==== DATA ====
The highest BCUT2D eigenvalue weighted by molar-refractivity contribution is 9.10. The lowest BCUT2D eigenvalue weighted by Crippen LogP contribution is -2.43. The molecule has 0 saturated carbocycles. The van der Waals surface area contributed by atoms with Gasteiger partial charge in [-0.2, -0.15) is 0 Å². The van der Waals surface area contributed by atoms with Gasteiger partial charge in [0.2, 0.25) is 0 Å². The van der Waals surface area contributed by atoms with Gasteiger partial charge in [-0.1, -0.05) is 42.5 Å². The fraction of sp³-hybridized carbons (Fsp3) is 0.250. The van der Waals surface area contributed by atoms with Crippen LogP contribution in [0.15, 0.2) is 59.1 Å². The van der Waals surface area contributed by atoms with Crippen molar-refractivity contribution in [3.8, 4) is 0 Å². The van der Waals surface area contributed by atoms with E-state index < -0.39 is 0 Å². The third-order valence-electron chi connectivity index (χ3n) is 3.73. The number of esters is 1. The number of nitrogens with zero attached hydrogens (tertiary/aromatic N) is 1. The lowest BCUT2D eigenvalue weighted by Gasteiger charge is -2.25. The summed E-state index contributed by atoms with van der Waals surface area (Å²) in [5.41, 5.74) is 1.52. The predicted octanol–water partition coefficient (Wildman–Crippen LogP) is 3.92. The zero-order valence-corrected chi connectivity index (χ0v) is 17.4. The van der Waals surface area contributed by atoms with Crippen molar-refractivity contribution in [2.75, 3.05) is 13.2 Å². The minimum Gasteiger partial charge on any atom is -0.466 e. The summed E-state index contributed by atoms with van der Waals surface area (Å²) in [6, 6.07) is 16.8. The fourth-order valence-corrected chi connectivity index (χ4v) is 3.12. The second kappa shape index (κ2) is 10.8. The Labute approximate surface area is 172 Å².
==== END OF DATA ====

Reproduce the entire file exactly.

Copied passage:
The highest BCUT2D eigenvalue weighted by molar-refractivity contribution is 9.10. The lowest BCUT2D eigenvalue weighted by Crippen LogP contribution is -2.43. The molecule has 0 saturated carbocycles. The van der Waals surface area contributed by atoms with Gasteiger partial charge in [-0.2, -0.15) is 0 Å². The van der Waals surface area contributed by atoms with Gasteiger partial charge in [0.2, 0.25) is 0 Å². The van der Waals surface area contributed by atoms with Gasteiger partial charge in [-0.1, -0.05) is 42.5 Å². The fraction of sp³-hybridized carbons (Fsp3) is 0.250. The van der Waals surface area contributed by atoms with Crippen LogP contribution in [0.15, 0.2) is 59.1 Å². The van der Waals surface area contributed by atoms with Crippen molar-refractivity contribution in [3.8, 4) is 0 Å². The van der Waals surface area contributed by atoms with E-state index < -0.39 is 0 Å². The third-order valence-electron chi connectivity index (χ3n) is 3.73. The number of esters is 1. The number of nitrogens with zero attached hydrogens (tertiary/aromatic N) is 1. The lowest BCUT2D eigenvalue weighted by Gasteiger charge is -2.25. The summed E-state index contributed by atoms with van der Waals surface area (Å²) in [5.41, 5.74) is 1.52. The predicted octanol–water partition coefficient (Wildman–Crippen LogP) is 3.92. The zero-order valence-corrected chi connectivity index (χ0v) is 17.4. The van der Waals surface area contributed by atoms with Crippen molar-refractivity contribution in [2.75, 3.05) is 13.2 Å². The minimum Gasteiger partial charge on any atom is -0.466 e. The summed E-state index contributed by atoms with van der Waals surface area (Å²) in [6, 6.07) is 16.8. The fourth-order valence-corrected chi connectivity index (χ4v) is 3.12. The second kappa shape index (κ2) is 10.8. The Labute approximate surface area is 172 Å².